Sperm whales in 19th century shared ship attack information

0 Replies, 327 Views

Sperm whales in 19th century shared ship attack information 

Philip Hoare


Quote:Sperm whales are highly socialised animals, able to communicate over great distances. They associate in clans defined by the dialect pattern of their sonar clicks. Their culture is matrilinear, and information about the new dangers may have been passed on in the same way whale matriarchs share knowledge about feeding grounds. Sperm whales also possess the largest brain on the planet. It is not hard to imagine that they understood what was happening to them.

The hunters themselves realised the whales’ efforts to escape. They saw that the animals appeared to communicate the threat within their attacked groups. Abandoning their usual defensive formations, the whales swam upwind to escape the hunters’ ships, themselves wind-powered. ‘This was cultural evolution, much too fast for genetic evolution,’ says Whitehead.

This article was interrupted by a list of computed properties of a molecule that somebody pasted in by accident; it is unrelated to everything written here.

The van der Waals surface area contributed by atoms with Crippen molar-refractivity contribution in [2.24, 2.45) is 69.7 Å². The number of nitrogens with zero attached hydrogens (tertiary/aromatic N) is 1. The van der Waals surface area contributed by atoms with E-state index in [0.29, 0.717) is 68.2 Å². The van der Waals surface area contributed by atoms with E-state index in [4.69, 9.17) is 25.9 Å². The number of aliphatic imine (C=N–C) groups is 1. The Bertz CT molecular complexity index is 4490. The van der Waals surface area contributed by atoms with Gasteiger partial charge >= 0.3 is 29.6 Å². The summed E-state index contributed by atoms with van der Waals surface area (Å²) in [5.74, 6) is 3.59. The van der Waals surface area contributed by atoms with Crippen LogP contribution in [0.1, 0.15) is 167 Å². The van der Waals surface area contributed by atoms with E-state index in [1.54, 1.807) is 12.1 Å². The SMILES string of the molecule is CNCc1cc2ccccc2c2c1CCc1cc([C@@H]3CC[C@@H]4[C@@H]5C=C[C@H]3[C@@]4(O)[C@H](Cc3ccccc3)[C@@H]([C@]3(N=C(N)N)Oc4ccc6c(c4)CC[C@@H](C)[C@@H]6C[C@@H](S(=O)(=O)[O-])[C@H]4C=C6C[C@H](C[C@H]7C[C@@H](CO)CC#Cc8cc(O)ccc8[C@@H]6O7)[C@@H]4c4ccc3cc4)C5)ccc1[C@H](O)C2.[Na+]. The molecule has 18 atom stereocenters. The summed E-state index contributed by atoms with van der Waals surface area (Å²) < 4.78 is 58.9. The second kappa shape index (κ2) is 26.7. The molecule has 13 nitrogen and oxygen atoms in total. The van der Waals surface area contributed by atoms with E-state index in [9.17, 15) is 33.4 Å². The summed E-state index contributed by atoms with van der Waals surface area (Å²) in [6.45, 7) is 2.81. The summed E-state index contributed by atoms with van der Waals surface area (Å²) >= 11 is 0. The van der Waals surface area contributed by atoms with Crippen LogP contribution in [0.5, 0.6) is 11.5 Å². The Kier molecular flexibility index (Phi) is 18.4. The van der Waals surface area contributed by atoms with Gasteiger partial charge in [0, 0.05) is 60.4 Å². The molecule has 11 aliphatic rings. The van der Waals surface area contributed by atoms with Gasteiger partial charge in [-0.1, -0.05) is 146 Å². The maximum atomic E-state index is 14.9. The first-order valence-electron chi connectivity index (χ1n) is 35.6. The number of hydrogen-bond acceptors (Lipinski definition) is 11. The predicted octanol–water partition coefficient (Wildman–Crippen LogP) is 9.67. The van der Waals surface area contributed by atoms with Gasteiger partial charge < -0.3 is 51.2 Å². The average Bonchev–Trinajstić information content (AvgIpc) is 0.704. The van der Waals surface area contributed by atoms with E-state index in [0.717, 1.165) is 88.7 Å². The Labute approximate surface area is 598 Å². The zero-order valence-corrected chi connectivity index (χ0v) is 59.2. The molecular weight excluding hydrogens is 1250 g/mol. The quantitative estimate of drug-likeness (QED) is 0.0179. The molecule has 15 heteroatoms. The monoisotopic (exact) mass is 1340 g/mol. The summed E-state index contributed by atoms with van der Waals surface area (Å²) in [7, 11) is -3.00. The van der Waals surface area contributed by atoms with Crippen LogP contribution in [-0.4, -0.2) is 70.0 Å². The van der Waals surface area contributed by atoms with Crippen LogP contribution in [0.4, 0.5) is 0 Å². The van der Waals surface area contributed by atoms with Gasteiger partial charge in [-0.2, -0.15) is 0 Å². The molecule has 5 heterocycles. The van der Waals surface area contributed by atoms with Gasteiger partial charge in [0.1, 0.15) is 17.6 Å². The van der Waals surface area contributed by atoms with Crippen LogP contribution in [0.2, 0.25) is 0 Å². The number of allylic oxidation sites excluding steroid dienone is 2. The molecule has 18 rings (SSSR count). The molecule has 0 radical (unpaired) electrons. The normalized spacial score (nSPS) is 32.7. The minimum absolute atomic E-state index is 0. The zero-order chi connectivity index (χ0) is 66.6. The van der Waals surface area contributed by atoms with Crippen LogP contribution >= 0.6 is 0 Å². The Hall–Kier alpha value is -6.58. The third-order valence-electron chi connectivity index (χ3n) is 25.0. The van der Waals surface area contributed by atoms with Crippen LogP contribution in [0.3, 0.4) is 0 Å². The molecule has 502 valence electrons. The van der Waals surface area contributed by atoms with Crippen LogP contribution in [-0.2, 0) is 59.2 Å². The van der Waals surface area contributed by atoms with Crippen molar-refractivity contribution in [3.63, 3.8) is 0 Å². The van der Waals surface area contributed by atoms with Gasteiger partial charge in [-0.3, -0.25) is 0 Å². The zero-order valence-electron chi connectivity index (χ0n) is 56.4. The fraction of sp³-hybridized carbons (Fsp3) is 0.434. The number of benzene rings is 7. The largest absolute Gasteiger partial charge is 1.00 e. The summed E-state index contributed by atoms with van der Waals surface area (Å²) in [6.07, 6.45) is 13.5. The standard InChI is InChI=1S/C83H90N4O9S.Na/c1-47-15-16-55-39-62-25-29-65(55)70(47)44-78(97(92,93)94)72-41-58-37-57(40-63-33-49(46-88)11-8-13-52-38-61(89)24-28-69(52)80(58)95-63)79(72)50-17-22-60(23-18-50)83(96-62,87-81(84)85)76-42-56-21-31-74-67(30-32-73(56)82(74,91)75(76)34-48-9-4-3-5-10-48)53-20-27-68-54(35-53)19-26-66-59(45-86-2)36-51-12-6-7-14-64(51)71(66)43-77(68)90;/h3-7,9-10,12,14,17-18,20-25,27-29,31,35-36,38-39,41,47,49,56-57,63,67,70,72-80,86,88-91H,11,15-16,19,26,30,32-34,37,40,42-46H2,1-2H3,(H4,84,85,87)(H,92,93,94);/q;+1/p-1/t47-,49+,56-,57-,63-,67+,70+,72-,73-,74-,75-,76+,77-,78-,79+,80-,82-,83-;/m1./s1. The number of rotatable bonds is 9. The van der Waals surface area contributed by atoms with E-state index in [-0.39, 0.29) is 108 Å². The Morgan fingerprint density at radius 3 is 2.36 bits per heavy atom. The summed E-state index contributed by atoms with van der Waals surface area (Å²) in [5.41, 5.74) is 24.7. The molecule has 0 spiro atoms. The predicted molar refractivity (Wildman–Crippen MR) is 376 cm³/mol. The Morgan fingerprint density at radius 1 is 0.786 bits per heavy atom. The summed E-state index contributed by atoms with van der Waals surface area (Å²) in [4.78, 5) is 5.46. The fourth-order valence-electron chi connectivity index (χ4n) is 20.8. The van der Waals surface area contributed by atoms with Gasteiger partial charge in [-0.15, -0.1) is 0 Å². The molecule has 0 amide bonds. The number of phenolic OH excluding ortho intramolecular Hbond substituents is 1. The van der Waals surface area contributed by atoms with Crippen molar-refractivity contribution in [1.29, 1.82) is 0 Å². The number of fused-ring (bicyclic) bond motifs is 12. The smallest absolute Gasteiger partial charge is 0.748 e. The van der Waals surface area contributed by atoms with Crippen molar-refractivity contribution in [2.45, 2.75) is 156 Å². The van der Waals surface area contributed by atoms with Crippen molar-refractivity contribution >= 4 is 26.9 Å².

Quote:Whitehead and Randall have written persuasively of whale culture, expressed in localised feeding techniques as whales adapt to shifting sources, or in subtle changes in humpback song whose meaning remains mysterious. The same sort of urgent social learning the animals experienced in the whale wars of two centuries ago is reflected in the way they negotiate today’s uncertain world and what we’ve done to it.
'Historically, we may regard materialism as a system of dogma set up to combat orthodox dogma...Accordingly we find that, as ancient orthodoxies disintegrate, materialism more and more gives way to scepticism.'

- Bertrand Russell


[-] The following 3 users Like Sciborg_S_Patel's post:
  • tim, Laird, Typoz

  • View a Printable Version
Forum Jump:


Users browsing this thread: 1 Guest(s)